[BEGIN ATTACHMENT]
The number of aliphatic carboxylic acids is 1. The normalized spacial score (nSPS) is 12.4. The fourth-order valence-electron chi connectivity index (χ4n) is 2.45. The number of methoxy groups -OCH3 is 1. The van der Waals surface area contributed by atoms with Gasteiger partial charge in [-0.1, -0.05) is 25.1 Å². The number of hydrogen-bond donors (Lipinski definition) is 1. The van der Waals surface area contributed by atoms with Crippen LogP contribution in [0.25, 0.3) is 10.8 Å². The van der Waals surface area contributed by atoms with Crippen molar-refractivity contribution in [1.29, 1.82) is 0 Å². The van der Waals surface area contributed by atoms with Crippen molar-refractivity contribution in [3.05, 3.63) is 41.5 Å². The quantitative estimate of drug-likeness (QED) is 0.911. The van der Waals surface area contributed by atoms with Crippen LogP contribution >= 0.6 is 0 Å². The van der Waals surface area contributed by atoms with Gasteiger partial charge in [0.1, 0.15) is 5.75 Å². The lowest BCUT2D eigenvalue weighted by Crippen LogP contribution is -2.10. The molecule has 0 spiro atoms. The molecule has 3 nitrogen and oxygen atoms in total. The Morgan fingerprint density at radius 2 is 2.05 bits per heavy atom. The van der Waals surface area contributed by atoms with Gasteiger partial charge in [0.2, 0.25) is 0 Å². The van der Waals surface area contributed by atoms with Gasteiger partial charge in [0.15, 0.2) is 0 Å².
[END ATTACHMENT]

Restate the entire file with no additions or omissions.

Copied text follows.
The number of aliphatic carboxylic acids is 1. The normalized spacial score (nSPS) is 12.4. The fourth-order valence-electron chi connectivity index (χ4n) is 2.45. The number of methoxy groups -OCH3 is 1. The van der Waals surface area contributed by atoms with Gasteiger partial charge in [-0.1, -0.05) is 25.1 Å². The number of hydrogen-bond donors (Lipinski definition) is 1. The van der Waals surface area contributed by atoms with Crippen LogP contribution in [0.25, 0.3) is 10.8 Å². The van der Waals surface area contributed by atoms with Crippen molar-refractivity contribution in [1.29, 1.82) is 0 Å². The van der Waals surface area contributed by atoms with Crippen molar-refractivity contribution in [3.05, 3.63) is 41.5 Å². The quantitative estimate of drug-likeness (QED) is 0.911. The van der Waals surface area contributed by atoms with Crippen LogP contribution >= 0.6 is 0 Å². The van der Waals surface area contributed by atoms with Gasteiger partial charge in [0.1, 0.15) is 5.75 Å². The lowest BCUT2D eigenvalue weighted by Crippen LogP contribution is -2.10. The molecule has 0 spiro atoms. The molecule has 3 nitrogen and oxygen atoms in total. The Morgan fingerprint density at radius 2 is 2.05 bits per heavy atom. The van der Waals surface area contributed by atoms with Gasteiger partial charge in [0.2, 0.25) is 0 Å². The van der Waals surface area contributed by atoms with Gasteiger partial charge in [0.15, 0.2) is 0 Å².